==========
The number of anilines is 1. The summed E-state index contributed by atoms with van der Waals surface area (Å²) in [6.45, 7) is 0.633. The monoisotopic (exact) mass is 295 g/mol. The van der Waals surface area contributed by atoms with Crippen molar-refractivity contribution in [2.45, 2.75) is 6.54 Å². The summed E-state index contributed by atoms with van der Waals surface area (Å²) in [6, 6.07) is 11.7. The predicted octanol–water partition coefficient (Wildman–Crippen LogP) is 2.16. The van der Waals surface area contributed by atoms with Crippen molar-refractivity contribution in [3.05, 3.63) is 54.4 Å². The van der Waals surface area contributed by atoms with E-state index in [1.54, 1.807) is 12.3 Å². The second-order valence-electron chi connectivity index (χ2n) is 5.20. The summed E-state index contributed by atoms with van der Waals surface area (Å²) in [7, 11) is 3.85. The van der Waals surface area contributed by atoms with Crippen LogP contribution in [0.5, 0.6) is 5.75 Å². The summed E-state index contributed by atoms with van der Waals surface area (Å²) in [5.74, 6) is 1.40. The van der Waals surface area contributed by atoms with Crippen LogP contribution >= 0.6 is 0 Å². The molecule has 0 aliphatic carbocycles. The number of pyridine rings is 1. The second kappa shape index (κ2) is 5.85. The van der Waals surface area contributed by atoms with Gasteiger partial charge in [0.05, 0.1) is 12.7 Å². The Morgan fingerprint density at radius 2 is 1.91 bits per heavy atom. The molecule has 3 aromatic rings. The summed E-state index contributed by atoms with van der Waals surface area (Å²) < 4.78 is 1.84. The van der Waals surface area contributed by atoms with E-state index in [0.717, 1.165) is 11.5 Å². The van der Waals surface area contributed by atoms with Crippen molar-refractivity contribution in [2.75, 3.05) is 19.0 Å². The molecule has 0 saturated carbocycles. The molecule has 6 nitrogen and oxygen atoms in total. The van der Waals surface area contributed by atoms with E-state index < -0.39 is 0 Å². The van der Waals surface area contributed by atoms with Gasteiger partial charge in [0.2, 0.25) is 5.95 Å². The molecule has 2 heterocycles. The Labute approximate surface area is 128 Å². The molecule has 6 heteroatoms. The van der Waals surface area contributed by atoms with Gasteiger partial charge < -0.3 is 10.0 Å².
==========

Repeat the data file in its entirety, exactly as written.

The number of anilines is 1. The summed E-state index contributed by atoms with van der Waals surface area (Å²) in [6.45, 7) is 0.633. The monoisotopic (exact) mass is 295 g/mol. The van der Waals surface area contributed by atoms with Crippen molar-refractivity contribution in [2.45, 2.75) is 6.54 Å². The summed E-state index contributed by atoms with van der Waals surface area (Å²) in [6, 6.07) is 11.7. The predicted octanol–water partition coefficient (Wildman–Crippen LogP) is 2.16. The van der Waals surface area contributed by atoms with Crippen molar-refractivity contribution in [3.05, 3.63) is 54.4 Å². The van der Waals surface area contributed by atoms with E-state index in [1.54, 1.807) is 12.3 Å². The second-order valence-electron chi connectivity index (χ2n) is 5.20. The summed E-state index contributed by atoms with van der Waals surface area (Å²) in [7, 11) is 3.85. The van der Waals surface area contributed by atoms with Crippen LogP contribution in [0.5, 0.6) is 5.75 Å². The summed E-state index contributed by atoms with van der Waals surface area (Å²) in [5.74, 6) is 1.40. The van der Waals surface area contributed by atoms with Crippen LogP contribution >= 0.6 is 0 Å². The molecule has 0 aliphatic carbocycles. The number of pyridine rings is 1. The second kappa shape index (κ2) is 5.85. The van der Waals surface area contributed by atoms with Gasteiger partial charge in [0.05, 0.1) is 12.7 Å². The Morgan fingerprint density at radius 2 is 1.91 bits per heavy atom. The molecule has 3 aromatic rings. The summed E-state index contributed by atoms with van der Waals surface area (Å²) < 4.78 is 1.84. The van der Waals surface area contributed by atoms with E-state index in [0.717, 1.165) is 11.5 Å². The van der Waals surface area contributed by atoms with Crippen molar-refractivity contribution in [2.75, 3.05) is 19.0 Å². The molecule has 0 saturated carbocycles. The molecule has 6 nitrogen and oxygen atoms in total. The van der Waals surface area contributed by atoms with E-state index < -0.39 is 0 Å². The van der Waals surface area contributed by atoms with Gasteiger partial charge in [0.2, 0.25) is 5.95 Å². The molecule has 2 heterocycles. The Labute approximate surface area is 128 Å². The molecule has 6 heteroatoms. The van der Waals surface area contributed by atoms with Gasteiger partial charge < -0.3 is 10.0 Å².